Catalyst Conversations: Faces, Genes, Patterns, Stories: Alberta Chu and Murray O. Robinson

April 27, 2015
Event Types
Talk / Lecture
Guests are seated on small stools around a woman with dark hair and glasses who is leading the lecture inside the gallery space.

Gallery talk as part of Gwenneth Boelens: At Odds at MIT List Visual Arts Center in 2017.

Catalyst Conversations is pleased to present filmmaker Alberta Chu and research scientist Murray Robinson as they discuss the ideas and results of their current collaboration: FaceTopo. This project stems from their interest in the genetics of faces and a big question: how does one approach quantifying faces? Together, they have set out to build a taxonomy of 3D faces by conceiving a global citizen project to crowd-source data. The FaceTopo App collects data from users, so anyone with an smart phone can create a 3D facemap and join the community.

Chu and Robinson challenge the notion of ideal beauty. For them, data is beautiful: the more diverse facial data that they can obtain from different people(s) globally, the more accurate their study will be. By collecting thousands of faces as varied as possible and analyzing the data, they aim to discover relationships that are significant to almost all faces. They ask: “A clear but genetically complex trait, could one’s face possibly represent a visible proxy for one’s genome?  Is it possible to eschew the DNA part and just map faces?”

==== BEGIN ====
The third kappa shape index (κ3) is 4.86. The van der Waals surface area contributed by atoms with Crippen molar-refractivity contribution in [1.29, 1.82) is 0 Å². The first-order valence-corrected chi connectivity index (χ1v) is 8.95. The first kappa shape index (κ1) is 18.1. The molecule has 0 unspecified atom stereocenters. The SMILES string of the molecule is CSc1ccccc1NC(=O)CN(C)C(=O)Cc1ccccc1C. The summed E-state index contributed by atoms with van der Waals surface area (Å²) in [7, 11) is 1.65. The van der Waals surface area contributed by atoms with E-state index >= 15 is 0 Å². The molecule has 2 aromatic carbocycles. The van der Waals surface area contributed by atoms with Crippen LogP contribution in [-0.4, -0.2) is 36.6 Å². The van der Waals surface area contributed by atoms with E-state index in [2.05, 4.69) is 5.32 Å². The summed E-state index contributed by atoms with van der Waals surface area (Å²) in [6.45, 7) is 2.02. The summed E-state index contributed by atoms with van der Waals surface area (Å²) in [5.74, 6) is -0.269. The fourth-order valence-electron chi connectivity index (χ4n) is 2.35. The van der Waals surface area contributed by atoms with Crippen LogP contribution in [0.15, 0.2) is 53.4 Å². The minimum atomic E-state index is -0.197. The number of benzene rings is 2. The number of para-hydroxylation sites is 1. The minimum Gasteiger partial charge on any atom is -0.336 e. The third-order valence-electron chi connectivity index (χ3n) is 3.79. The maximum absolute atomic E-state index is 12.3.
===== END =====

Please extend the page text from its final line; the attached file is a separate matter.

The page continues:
Dr. Murray O. Robinson (@ASKmr) has spent more than two decades in biotech research and executive roles working to identify and develop targeted cancer therapies. Through his work on cancer, Murray was drawn to the emerging field of genomics, where he recently launched an effort to biologically annotate the genome.  Combining genes, algorithms, data visualization and lots of data, Dr. Robinson builds tools to better understand how the subtle variation in each of our genomes contributes to our unique traits.

Alberta Chu (@ASKlabsAlberta) investigates the intersections of art, science, technology, and design. Chu has inspired global audiences with stories of art and science collaboration, techno-artists, technology subcultures, innovation, and the creation of monumental artworks. Recent projects include documentaries about an MIT Media Lab Hackathon and the creation of the “Breaking Wave” kinetic sculpture (Biogen, Cambridge, MA). Chu has a background in biology and has produced popular science programming for television.